Obama urges ‘immediate’ truce in call to Israeli PM

Earlier, Hamas belatedly agreed to respond to a U.N. request to monitor the situation and allow a 24-hour humanitarian truce in Gaza

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U.S. President Barack Obama, in a phone conversation on Sunday with Israeli Prime Minister Benjamin Netanyahu, emphasized the need for an immediate, unconditional humanitarian ceasefire in Gaza, the White House said.

Urging a permanent end to hostilities on the basis of the 2012 ceasefire agreement, Obama added that “ultimately, any lasting solution to the Israeli-Palestinian conflict must ensure the disarmament of terrorist groups and the demilitarization of Gaza,” Reuters reported.

Earlier, Hamas belatedly said it had agreed to a 24-hour humanitarian truce with Israel, shortly after Israel announced a resumption of hostilities in Gaza following a day-long pause.

“In response to the U.N.’s intervention request to monitor the situation ... it has been agreed between the resistance factions that a 24-hour humanitarian truce will start from 2 p.m. (1100 GMT),” Hamas spokesman Sami Abu Zuhri said in a statement, AFP reported.

The announcement came after the Israeli army announced earlier Sunday that it was resuming its raids on Gaza by land, sea and air after Hamas continued firing rockets, ending a unilateral 12-hour humanitarian truce.

“Following Hamas’ incessant rocket fire throughout the humanitarian window, which was agreed upon for the welfare of the civilian population in Gaza, the IDF [Israeli Defense Force] will now resume its aerial, naval and ground activity in the Gaza Strip,” an army statement said.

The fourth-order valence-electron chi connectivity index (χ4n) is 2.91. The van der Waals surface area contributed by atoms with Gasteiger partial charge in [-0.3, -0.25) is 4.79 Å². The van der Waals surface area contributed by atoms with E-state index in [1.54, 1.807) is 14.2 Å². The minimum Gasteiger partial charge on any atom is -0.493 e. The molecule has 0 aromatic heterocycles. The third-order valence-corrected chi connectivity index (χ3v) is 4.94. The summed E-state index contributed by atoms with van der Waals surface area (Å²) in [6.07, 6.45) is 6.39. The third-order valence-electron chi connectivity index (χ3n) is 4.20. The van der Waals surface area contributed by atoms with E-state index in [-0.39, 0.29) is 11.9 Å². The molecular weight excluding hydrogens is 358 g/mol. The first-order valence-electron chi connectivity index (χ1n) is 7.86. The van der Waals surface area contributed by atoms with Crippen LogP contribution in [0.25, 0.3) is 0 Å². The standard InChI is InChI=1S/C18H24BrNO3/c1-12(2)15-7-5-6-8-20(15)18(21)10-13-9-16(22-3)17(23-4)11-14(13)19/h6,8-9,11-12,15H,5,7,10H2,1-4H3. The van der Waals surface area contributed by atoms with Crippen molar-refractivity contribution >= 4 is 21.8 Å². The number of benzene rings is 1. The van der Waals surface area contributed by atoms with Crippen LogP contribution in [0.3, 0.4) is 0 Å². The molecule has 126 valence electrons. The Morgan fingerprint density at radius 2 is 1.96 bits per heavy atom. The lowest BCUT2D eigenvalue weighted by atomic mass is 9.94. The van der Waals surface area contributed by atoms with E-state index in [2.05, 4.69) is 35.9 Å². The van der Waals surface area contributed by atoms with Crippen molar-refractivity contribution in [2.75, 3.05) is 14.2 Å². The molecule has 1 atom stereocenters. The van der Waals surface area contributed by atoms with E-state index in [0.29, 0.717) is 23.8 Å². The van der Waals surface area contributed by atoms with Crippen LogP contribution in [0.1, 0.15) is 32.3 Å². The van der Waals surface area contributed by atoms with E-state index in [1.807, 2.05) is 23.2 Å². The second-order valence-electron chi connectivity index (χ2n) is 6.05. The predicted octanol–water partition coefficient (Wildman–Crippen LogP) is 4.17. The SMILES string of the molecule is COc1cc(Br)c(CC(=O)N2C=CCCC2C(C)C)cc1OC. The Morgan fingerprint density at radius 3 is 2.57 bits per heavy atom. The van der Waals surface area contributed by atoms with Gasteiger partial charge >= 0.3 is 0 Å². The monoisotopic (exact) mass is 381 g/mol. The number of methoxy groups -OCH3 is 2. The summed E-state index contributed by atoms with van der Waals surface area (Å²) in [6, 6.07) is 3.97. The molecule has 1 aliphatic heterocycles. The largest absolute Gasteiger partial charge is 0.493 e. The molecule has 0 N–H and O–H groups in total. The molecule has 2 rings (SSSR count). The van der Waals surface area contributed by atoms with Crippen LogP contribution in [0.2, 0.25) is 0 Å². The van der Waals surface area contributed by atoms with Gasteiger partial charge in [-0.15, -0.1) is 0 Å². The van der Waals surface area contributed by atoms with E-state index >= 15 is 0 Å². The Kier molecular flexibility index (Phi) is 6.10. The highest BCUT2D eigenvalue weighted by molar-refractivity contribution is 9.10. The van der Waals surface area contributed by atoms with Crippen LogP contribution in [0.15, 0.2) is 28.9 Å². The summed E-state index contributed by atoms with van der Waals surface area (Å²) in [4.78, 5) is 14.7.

“Due to flagrant violations of humanitarian remission by Hamas, the IDF is now resuming offensive activities,” army spokesman Peter Lerner wrote on Twitter.

Following the announcement, three Palestinians were killed in shelling and explosions could be heard in Gaza City, medics said.

Two men were killed in shelling near the border in central Gaza, while a third was killed near Khan Yunis in the south, emergency services spokesman Ashraf al-Qudra said.

More than 1,000 people, mainly civilians, have been killed in Gaza since the beginning of the conflict 20 days ago.

Hamas had originally rejected the extension of the pause in hostilities, saying Israeli tanks first had to withdraw from the territory.

“No humanitarian ceasefire is valid without Israeli tanks withdrawing from the Gaza Strip and without residents being able to return to their homes and ambulances carrying bodies being able to freely move around in Gaza,” Hamas spokesperson Fawzi Barhum said in a statement, AFP reported.

Following the rejection of Hamas, air raids sirens sounded in southern and central Israel warning of incoming rocket fire, Reuters news agency said.

Israeli media reported that a couple of the rockets landed in open areas and another was intercepted by the Iron Dome missile defense system.

An Israeli soldier was killed by shell fire near the Gaza Strip, taking to 43 the number of troops killed since the start of ground operations on July 8, AFP quoted an army spokeswoman as saying.

“The soldier was killed by a shell that was fired from the Gaza Strip at Israeli territory,” she said.

(With AFP and Reuters)

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